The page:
A very often overlooked part of an aircraft, but a very important part, is the tyres. Obviously, these are the contact patch with the ground when not airborne. To the casual observer, aircraft tyres may seem just like any other vehicle tyre. However an aircraft tyre is significantly different to other tyres. First is the size. Some light aircraft use tyres of a similar dimension used on go-karts, while large airliners use tyres that stand almost as tall as a person! Yet what these tyres have in common is the requirement to withstand extreme conditions.
For example, an airliner may leave an extremely hot climate (like the Middle East), bound for an extremely cold environment (Russia, Northern Europe or North America etc). On departure, with ambient temperatures in the high 40 deg C and the aircraft near Maximum Takeoff Weight (MTOW), the heat stress on the tyres, rolling across the scorched tarmac carrying that weight, then accelerating close to 200 mph before becoming airborne, is extreme! Then, once underway during the flight, Outside Air Temperatures (OAT) at 40,000 feet can be around -56 deg C. Sitting at this temperature for hours on end before slowly warming (relatively) on descent. Finally, with landing gear extended, enduring 200 mph airflow before having to spool up from zero mph rotation to close to 150 mph (in an instant) as the aircraft touches down causes another massive shock to the carcass of the tyre. This doesn’t just happen once, twice or ten times to a tyre, it happens hundreds of times, until it is worn out or deemed unsafe during maintenance inspection.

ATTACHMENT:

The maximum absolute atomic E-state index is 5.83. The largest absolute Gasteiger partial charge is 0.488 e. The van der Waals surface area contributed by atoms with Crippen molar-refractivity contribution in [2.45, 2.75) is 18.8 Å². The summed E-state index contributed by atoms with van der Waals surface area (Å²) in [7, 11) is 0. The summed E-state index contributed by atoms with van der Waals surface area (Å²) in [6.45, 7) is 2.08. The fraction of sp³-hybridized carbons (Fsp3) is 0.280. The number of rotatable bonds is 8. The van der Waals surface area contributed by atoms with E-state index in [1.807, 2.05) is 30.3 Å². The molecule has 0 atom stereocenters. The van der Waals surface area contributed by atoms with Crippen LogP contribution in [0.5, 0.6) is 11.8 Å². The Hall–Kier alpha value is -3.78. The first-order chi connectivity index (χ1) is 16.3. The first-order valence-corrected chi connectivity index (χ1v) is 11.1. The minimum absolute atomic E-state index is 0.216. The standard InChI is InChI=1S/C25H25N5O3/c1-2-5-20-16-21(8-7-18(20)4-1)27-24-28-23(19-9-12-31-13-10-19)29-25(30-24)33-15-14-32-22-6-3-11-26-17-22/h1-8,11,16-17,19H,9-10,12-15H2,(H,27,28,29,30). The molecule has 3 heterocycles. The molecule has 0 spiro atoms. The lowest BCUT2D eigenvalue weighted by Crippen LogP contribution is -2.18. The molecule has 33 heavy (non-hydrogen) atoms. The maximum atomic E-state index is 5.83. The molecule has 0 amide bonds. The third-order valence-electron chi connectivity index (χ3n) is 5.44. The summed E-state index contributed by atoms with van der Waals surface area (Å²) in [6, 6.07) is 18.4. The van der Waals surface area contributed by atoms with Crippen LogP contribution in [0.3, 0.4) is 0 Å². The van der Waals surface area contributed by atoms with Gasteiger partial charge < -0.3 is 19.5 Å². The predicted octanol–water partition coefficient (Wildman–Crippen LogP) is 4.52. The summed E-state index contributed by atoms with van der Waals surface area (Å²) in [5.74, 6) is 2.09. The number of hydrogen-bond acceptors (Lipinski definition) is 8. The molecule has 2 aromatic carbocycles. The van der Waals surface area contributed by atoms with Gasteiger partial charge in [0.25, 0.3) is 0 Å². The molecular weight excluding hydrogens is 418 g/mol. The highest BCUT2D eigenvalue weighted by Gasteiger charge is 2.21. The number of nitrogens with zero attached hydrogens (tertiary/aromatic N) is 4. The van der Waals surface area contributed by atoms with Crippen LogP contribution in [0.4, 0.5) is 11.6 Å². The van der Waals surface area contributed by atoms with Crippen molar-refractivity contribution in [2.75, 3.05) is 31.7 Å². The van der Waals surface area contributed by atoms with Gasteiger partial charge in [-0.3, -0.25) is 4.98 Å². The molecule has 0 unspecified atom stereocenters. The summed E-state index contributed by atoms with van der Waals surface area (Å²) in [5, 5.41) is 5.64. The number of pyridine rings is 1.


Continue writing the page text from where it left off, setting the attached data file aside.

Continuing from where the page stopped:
In the 1990 film ‘Days of Thunder’, Robert Duvall’s character, Harry Hogge, offers Tom Cruise’s alter ego, Cole Trickle, sage advice: “Tyres is what wins a race.” He is advising Coole on how to look after the tyres to ensure firstly finishing the race and perhaps even winning the race. While an airliner is not in a race per se, the object of the exercise (with respect to tyres) is to have these tyres withstand the extreme torture, in much the same way as a race car tyre, achieving the desired successful outcome, a safe flight.
Other aspects largely unknown by the casual observer about aircraft tyres is their structure and how they’re inflated. Anyone familiar with land based vehicles will be aware tyres are made up of multi-layers, or plies. Often car tyres may be four plies or so. Aircraft tyres can have as many 20 plies, perhaps more! Finally, aircraft tyres are inflated using nitrogen gas, as using normal compressed air will allow too much moisture in the tyre. If the aircraft tyre was inflated using compressed air, this moisture would freeze in the cruise, which can cause complications such as deflating the tyre if the moisture is stuck in the valve, for example.
Of course, tyres are thoroughly tested and designed to withstand the harsh environment within which they operate, however, “tyres is what wins a race”, and a safe flight or not can be down to the condition of the tyres on the aircraft.